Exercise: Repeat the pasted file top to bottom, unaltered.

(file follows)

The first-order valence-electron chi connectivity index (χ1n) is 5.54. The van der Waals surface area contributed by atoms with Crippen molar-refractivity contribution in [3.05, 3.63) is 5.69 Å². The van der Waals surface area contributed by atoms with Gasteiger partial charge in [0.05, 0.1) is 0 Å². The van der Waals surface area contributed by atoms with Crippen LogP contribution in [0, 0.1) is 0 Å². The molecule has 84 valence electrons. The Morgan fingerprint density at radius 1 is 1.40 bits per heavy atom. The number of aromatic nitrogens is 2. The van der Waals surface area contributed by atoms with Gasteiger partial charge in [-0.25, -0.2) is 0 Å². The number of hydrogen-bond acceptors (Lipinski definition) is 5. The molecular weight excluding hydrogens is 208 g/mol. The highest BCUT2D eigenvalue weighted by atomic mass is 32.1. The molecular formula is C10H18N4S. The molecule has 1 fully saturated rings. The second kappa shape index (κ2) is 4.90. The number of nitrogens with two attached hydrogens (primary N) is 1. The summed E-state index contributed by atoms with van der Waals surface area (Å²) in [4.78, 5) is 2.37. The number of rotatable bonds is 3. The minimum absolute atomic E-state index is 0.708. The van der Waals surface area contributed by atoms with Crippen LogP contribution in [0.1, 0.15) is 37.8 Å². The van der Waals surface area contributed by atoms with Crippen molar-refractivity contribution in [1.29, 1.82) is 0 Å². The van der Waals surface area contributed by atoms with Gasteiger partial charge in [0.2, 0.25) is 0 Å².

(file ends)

The first-order valence-electron chi connectivity index (χ1n) is 5.54. The van der Waals surface area contributed by atoms with Crippen molar-refractivity contribution in [3.05, 3.63) is 5.69 Å². The van der Waals surface area contributed by atoms with Gasteiger partial charge in [0.05, 0.1) is 0 Å². The van der Waals surface area contributed by atoms with Crippen LogP contribution in [0, 0.1) is 0 Å². The molecule has 84 valence electrons. The Morgan fingerprint density at radius 1 is 1.40 bits per heavy atom. The number of aromatic nitrogens is 2. The van der Waals surface area contributed by atoms with Gasteiger partial charge in [-0.25, -0.2) is 0 Å². The number of hydrogen-bond acceptors (Lipinski definition) is 5. The molecular weight excluding hydrogens is 208 g/mol. The highest BCUT2D eigenvalue weighted by atomic mass is 32.1. The molecular formula is C10H18N4S. The molecule has 1 fully saturated rings. The second kappa shape index (κ2) is 4.90. The number of nitrogens with two attached hydrogens (primary N) is 1. The summed E-state index contributed by atoms with van der Waals surface area (Å²) in [4.78, 5) is 2.37. The number of rotatable bonds is 3. The minimum absolute atomic E-state index is 0.708. The van der Waals surface area contributed by atoms with Crippen LogP contribution in [0.1, 0.15) is 37.8 Å². The van der Waals surface area contributed by atoms with Crippen molar-refractivity contribution in [1.29, 1.82) is 0 Å². The van der Waals surface area contributed by atoms with Gasteiger partial charge in [0.2, 0.25) is 0 Å².